György Spiró – the winner of the Wroclaw Angelus Central European Literature Award for 2009 the Jury of the Central European Literature Award composed of: Natalya Gorbanevskaya – chairwoman of the Jury, professor Stanisław Bereś, Piotr Kępiński, professor Julian Kornhauser, Ryszard Krynicki, Tomasz Łubieński, Krzysztof Masłoń, Justyna Sobolewska, Mirosław Spychalski and professor Andrzej Zawada – members of the Jury, decided to grant the 2010 Angelus Award for the best book in prose published in Poland in the preceding year to György Spiró for the novel "Mesjasze" (“Messiahs”). Elżbieta Cygielska received the award for the translator.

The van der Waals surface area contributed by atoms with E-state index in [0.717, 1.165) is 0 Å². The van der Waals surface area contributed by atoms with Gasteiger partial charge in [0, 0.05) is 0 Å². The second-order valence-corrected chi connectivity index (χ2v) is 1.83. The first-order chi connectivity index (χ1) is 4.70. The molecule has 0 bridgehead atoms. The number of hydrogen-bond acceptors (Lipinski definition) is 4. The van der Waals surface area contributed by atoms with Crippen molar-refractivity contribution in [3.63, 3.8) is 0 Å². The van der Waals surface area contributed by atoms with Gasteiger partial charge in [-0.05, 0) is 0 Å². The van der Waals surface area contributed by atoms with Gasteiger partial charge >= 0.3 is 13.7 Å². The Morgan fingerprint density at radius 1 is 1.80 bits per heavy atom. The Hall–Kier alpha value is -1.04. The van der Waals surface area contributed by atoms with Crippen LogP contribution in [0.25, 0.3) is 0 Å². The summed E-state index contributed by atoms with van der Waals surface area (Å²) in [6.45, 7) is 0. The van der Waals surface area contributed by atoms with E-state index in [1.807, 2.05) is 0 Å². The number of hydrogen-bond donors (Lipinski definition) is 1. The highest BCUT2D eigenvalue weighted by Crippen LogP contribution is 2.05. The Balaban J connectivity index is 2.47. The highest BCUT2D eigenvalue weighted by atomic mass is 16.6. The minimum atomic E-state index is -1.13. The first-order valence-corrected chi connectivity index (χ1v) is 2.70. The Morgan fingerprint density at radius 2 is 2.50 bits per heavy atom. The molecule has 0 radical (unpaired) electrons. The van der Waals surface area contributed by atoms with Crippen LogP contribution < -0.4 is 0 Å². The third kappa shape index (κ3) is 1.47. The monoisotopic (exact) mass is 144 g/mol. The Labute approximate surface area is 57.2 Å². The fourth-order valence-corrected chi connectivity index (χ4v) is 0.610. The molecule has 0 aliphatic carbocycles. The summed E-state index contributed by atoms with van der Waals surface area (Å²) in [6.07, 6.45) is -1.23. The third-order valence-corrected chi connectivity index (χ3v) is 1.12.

Wroclaw, 4 December 2010György Spiró Mesjasze (Messiahs) Publishing House: W.A.B. Translation: Elżbieta Cygielska Angelus for "Mesjasze" (Messiahs) György Spiró This year, the Jury of the Central European Literature Award appreciated the novel “Mesjasze” (Messiahs”) (WAB) by György Spiró, and Elżbieta Cygielska received the award for the translator. It is a great achievement that the Hungarian writer, who dedicated majority of his works to the Polish culture, received the Award in Wroclaw. Especially that “Mesjasze” (“Messiahs”) is an important book for us. Despite the fact that it describes Towiański disciples and the Polish emigration in Paris, this year it became even up-to-date – it has been frequently referred to in discussions about the Polish identity. It is due to the fact that Spiró described with great care, and at the same time with a great dose of irony the laboratory of messiah’s ideas and the Polish patriotism. This year, the subject of the Great Emigration returned in the well- known spectacle “Klub Polski” (“The Polish Club”) by Paweł Miśkiewicz in the Teatr Dramatyczny in Warsaw. The crime novel “Jul” by Paweł Goźliński also describes the Circle of God’s Case and emigrants in Paris. However, the book “Mesiasze” (“Messiahs”) present this milieu to the fullest degree and with the utmost care; their hopelessness was so deep that they would believe in any idea. Already during his studies, Spiró became fascinated with the Polish culture. He wrote the novel “Iksowie”(“The X-s”) – about the father of the Polish National Theatre, Wojciech Bogusławski. The spectacle “Szalbierz” (“The Impostor”) was developed based on the novel; it is performed also in Poland. However, it turned out that the author was forced to pay a high price for focusing the Polish case. In mid 80s, in Hungarian and Polish press, he was attacked by Jerzy Robert Nowak, Hungarian culture scholar, presently involved in Radio Maryja, calling him “influential, Jewish, predator of Poles”. He didn’t pay much attention to the fact, that in the opinion of Hungarians, Spiró was in love with the Polish culture. For many years afterwards the writer could not enter Poland, and in Hungary he became the target of fascists and nationalists’ attacks. Krzysztof Varga called Spiró the Polish writer writing in Hungarian. It remains a fact that Spiró knows us through and through, and in addition he can, in an interesting manner, design portraits of such personages as, for example, Mickiewicz. The Award is a great joy, because Spiró achieved something no other Polish writer attempted at nowadays – he wrote an eight hundred pages long novel about Towianism at the same time describing the human need of faith and susceptibility to manipulation. He also presents the manner in which Poles at that time (and also nowadays) construe their identity. It is exactly the preceding year which made us see how the romantic thinking about the nation and Polish identity, even the messiah’s ideas, is deeply rooted in Poles. And how easily they come back and seduce us. Justyna Sobolewska Source of the text: www.polityka.pl